Glasgow 2014: Taoriba Biniati makes boxing history for Kiribati
When you've been in boxing as long as Alex Morrison has been in boxing, you think you've seen it all.
Then comes the call: "There's a wee girl from Kiribati who's competing in the Commonwealths and wants to train at your place. And have you got any women she can box? She's never fought one of them before."
Not only had Taoriba Biniati only ever boxed men, until she arrived at Morrison's Glasgow gym last Monday she had never been in a ring. The Kiribati boxing club consists of a punch bag hanging from a breadfruit tree.
Morrison is the manager of former two-weight world champion Ricky Burns and has been promoting boxing in Scotland since the 1970s. In short, he is made from girders. Albeit soft ones. When he first saw Biniati, he wanted to adopt her and take her home.
Your guide to Kiribati
The 33 atolls that make up Kiribati - formerly known as the Gilbert Islands after 18th Century British explorer Thomas Gilbert - occupy a vast area in the Pacific.
Kiribati won independence from the United Kingdom in 1979. Most of the atolls are very low-lying and are at risk from rising sea levels.
They stretch nearly 4,000km from east to west, more than 2,000km from north to south, and straddle the Equator
Their government unilaterally moved the International Date Lane line eastwards in 1995 to ensure the day was the same in the whole country.
Kiribati's economy is weak and is affected by rises and falls in the world demand for coconut. Fishing licences, foreign aid and money sent home by workers abroad also play their part in supporting a population of around 100,000.
This was a shrewd move as Kiribati marketed itself as the first inhabited place on Earth to greet the new millennium. The world's media descended on Caroline Island, renamed Millennium Island, to record the event.
"Unfortunately, I've already got five kids, eight grandkids and two great-grandkids," said Morrison. "But I felt sorry for her. She looked kind of vulnerable, but I think she's harder than she looks."
Biniati flew out of Kiribati with only the uniform she was wearing and a pair of trainers. When Morrison saw what she and her two male team-mates had on their feet, he sent one of his boys out to buy proper boots.
Alas, he couldn't find a woman for the 18-year-old to spar with, so Biniati had to spar with more boys instead.
Kiribati is a group of islands in the Pacific Ocean with a population of a little over 100,000. It is beautiful, but it is also disappearing. Scientists believe that, within 30 years, it could be submerged by the rising sea.
Derek Andrewartha is a former Hampshire police officer creating a boxing legacy for Kiribati. A short legacy, it would appear, but one that will live long in the memory.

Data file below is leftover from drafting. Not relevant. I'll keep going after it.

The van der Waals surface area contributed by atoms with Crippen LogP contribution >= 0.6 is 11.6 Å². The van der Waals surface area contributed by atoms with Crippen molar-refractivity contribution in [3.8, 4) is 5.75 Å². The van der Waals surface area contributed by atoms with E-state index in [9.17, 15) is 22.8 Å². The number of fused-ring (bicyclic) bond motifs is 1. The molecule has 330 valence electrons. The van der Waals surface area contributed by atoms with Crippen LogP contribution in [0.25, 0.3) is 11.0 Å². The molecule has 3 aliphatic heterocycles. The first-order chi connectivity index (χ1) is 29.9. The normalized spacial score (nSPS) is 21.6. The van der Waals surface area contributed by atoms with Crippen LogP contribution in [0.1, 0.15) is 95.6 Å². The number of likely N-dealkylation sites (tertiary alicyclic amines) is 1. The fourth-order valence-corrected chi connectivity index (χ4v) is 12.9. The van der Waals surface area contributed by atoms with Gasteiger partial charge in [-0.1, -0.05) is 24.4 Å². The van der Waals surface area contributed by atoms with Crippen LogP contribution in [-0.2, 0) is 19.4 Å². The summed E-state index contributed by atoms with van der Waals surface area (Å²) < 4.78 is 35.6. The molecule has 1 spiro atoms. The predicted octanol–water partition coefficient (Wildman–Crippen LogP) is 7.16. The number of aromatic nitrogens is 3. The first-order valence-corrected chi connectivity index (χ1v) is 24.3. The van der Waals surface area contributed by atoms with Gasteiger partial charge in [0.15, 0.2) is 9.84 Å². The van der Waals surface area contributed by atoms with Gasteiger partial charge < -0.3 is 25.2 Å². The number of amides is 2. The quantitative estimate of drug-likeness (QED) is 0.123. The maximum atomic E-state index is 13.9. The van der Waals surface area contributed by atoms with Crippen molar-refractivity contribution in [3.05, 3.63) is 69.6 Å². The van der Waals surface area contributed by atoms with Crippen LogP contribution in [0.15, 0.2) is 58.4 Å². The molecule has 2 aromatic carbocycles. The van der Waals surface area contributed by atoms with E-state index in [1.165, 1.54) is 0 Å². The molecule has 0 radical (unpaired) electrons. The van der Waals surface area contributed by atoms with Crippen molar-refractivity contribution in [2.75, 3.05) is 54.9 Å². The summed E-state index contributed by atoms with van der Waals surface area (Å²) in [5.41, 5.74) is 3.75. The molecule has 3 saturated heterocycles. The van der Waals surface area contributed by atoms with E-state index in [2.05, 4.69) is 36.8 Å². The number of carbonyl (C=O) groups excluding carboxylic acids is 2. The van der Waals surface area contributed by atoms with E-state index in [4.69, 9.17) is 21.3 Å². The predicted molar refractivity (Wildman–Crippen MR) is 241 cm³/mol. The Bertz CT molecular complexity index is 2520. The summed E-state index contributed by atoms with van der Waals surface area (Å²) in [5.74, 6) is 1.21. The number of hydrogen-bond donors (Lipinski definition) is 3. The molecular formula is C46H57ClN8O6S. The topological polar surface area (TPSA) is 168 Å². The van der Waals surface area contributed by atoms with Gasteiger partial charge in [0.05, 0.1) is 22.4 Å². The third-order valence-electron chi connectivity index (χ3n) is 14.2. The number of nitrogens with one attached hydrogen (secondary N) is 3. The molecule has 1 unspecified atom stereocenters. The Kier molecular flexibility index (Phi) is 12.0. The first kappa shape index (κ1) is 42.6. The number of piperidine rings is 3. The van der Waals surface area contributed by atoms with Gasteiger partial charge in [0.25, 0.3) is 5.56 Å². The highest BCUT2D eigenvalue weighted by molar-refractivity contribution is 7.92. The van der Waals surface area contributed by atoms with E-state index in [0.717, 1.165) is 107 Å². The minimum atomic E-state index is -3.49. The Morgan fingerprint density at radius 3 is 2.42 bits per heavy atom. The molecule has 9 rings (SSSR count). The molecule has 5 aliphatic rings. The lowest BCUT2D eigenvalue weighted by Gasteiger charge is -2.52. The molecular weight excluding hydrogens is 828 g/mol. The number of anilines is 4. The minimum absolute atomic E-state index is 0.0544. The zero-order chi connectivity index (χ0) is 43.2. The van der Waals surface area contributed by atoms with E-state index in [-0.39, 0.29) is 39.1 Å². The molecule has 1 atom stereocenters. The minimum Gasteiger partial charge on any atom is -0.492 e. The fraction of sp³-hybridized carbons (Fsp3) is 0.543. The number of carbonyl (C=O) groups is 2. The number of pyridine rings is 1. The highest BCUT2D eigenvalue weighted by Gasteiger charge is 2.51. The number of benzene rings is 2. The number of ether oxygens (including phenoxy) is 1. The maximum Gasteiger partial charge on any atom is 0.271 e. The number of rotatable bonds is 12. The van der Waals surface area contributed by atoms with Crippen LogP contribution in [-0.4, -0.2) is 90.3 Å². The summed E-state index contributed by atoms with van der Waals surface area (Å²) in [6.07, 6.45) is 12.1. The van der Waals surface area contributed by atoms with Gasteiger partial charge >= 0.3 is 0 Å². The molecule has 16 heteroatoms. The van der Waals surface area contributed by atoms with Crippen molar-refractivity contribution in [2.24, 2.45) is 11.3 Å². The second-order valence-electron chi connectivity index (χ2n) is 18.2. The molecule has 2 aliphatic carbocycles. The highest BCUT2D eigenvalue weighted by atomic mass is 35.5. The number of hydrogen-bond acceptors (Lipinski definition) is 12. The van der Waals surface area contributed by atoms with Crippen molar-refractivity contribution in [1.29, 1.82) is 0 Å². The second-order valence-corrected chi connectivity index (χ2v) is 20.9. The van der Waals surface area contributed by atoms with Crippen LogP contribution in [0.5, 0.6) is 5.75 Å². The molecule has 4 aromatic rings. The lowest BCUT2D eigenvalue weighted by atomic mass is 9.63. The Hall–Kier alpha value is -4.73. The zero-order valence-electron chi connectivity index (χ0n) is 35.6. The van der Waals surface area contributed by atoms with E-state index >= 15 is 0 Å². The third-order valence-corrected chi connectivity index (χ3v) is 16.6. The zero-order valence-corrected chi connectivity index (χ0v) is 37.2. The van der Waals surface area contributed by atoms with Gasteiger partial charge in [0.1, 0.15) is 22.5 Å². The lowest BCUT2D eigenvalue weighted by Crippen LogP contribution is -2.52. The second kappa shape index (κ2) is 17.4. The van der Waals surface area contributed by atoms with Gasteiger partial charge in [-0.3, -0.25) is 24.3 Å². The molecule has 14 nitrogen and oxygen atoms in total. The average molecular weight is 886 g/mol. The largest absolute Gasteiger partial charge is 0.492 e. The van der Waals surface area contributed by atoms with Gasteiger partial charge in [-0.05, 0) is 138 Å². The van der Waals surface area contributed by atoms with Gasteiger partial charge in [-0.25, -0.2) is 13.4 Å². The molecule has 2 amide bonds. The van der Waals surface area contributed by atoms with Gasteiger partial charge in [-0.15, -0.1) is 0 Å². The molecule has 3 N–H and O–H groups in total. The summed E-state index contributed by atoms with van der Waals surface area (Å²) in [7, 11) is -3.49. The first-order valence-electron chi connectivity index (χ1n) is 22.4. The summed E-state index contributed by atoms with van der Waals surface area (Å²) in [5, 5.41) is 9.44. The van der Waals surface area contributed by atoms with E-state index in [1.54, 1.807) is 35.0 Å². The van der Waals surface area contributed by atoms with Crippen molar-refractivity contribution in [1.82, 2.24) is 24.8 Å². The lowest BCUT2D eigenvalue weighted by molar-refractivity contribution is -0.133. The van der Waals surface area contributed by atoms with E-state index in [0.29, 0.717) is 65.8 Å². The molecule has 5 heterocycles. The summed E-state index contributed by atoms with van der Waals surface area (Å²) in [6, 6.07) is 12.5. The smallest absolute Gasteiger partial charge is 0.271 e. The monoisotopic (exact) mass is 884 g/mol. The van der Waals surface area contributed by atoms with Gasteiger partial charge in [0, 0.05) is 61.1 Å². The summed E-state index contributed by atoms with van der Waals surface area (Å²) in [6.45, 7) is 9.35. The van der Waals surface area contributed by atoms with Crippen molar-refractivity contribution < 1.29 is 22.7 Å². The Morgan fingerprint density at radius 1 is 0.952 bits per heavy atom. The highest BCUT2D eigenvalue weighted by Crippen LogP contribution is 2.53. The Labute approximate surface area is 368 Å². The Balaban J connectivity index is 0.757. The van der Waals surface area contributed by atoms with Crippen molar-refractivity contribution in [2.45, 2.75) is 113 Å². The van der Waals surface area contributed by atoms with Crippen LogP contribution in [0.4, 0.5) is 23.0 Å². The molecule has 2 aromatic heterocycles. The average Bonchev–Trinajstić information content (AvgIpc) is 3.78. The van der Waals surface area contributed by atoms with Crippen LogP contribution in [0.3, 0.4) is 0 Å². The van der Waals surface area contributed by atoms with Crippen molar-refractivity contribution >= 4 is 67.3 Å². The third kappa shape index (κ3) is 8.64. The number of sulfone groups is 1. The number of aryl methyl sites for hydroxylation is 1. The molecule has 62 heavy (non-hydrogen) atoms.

"We advertised for a female boxer to join our club and maybe compete in Glasgow," said Andrewartha, who visited Kiribati as a volunteer 47 years ago, fell in love with the place and never left.
"We laid on food and drink and thought there would be queues of girls, but we waited and waited. A couple of weeks later, a government minister turned up with this little girl and said she'd like to box.
"I hit her in the face - not hard - and said: 'How did that feel?' And she said: 'Fine'. She comes from a very poor family, but she's a lovely person.
"She has to spar with the boys and the problem is they're too shy to hit her. I wish they would sometimes, it would wake her up. But she does the best she can with what she has and trains as hard as we want her to."
Biniati's coach is Tarieta Ruata, who represented Kiribati at the 2010 Commonwealth Games in Delhi, losing his first-round light-heavyweight fight to Welshman Jermaine Asare.
Also in Ruata's team is middleweight Andrew Kometa and light-welterweight Toaua Bangke, who lost their first-round bouts on Saturday.
But for the old boys in Morrison's gym, some of whom witnessed a cocaine-addled Mike Tyson spark out two sparring partners in one night before his fight against Lou Savarese in Glasgow in 2000, it was only ever about Biniati.
When she wasn't sparring, she flitted around the gym, wide-eyed with curiosity. Every now and again, one of the locals would sidle over and pat her on the head.
Biniati has a smile so sweet she makes Nicola Adams, Britain's Olympic champion, look bitter and twisted.
"When we first arrived, we all went to the supermarket for some shopping and she kept wandering off," said Andrewartha.
"Then when we first came to Alex's gym, she disappeared for ages in the ladies' changing room. When somebody went to find her, she was standing in front of all these mirrors, mesmerised.
"She was a little bit nervous when she first arrived, as was I. This part of Glasgow has a reputation for being tough. But everyone made us welcome. It's amazing how kind and generous people can be."
The day before last week's official weigh-in, Biniati was more than two pounds under the lightweight limit and Morrison, worried she might get hurt, was secretly hoping she'd miss it.
"I hoped she wouldn't make the weight and be pulled out," he said. "But I think she was hiding a bit at the start out of shyness, because she's got a lot better. She's capable enough."
After bulking up with protein drinks, Biniati made the required 67kg. And then came the fight, against rangy Mauritian Isabelle Ratna. Bright lights, whirring cameras, two thousand people. Fingers crossed.
I had hoped this would finish with a fairytale ending - and in a way it was. Biniati was outclassed over four two-minute rounds but fought gamely and made it to the final bell. Not bad for a kid who learned her trade on a punch bag hanging from a breadfruit tree.
"She's just a bit sad," said Andrewartha afterwards, as Biniati wiped tears from her eyes beside him.
"She's done a great job for her country in her very first fight and her hope is that more girls will come after her. I thought she was awesome."